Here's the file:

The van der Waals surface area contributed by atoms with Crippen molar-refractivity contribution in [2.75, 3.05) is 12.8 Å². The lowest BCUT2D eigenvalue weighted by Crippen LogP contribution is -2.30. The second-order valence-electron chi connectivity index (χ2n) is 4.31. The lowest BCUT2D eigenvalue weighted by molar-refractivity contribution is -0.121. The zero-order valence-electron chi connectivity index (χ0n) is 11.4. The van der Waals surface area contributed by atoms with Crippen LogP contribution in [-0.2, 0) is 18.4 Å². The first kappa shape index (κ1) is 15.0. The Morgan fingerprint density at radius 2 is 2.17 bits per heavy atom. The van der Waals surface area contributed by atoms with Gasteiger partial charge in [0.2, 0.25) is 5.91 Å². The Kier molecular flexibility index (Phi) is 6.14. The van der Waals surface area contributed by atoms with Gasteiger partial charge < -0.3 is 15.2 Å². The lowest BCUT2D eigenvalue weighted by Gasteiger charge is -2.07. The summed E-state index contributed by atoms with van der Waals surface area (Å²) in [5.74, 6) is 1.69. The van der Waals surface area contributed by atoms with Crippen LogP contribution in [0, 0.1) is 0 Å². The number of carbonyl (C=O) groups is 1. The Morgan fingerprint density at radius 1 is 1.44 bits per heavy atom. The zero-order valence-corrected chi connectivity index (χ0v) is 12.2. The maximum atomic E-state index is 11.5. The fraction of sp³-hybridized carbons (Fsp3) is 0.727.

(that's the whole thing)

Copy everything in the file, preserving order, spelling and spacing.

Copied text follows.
The van der Waals surface area contributed by atoms with Crippen molar-refractivity contribution in [2.75, 3.05) is 12.8 Å². The lowest BCUT2D eigenvalue weighted by Crippen LogP contribution is -2.30. The second-order valence-electron chi connectivity index (χ2n) is 4.31. The lowest BCUT2D eigenvalue weighted by molar-refractivity contribution is -0.121. The zero-order valence-electron chi connectivity index (χ0n) is 11.4. The van der Waals surface area contributed by atoms with Crippen LogP contribution in [-0.2, 0) is 18.4 Å². The first kappa shape index (κ1) is 15.0. The Morgan fingerprint density at radius 2 is 2.17 bits per heavy atom. The van der Waals surface area contributed by atoms with Gasteiger partial charge in [0.2, 0.25) is 5.91 Å². The Kier molecular flexibility index (Phi) is 6.14. The van der Waals surface area contributed by atoms with Gasteiger partial charge < -0.3 is 15.2 Å². The lowest BCUT2D eigenvalue weighted by Gasteiger charge is -2.07. The summed E-state index contributed by atoms with van der Waals surface area (Å²) in [5.74, 6) is 1.69. The van der Waals surface area contributed by atoms with Crippen LogP contribution in [0, 0.1) is 0 Å². The number of carbonyl (C=O) groups is 1. The Morgan fingerprint density at radius 1 is 1.44 bits per heavy atom. The zero-order valence-corrected chi connectivity index (χ0v) is 12.2. The maximum atomic E-state index is 11.5. The fraction of sp³-hybridized carbons (Fsp3) is 0.727.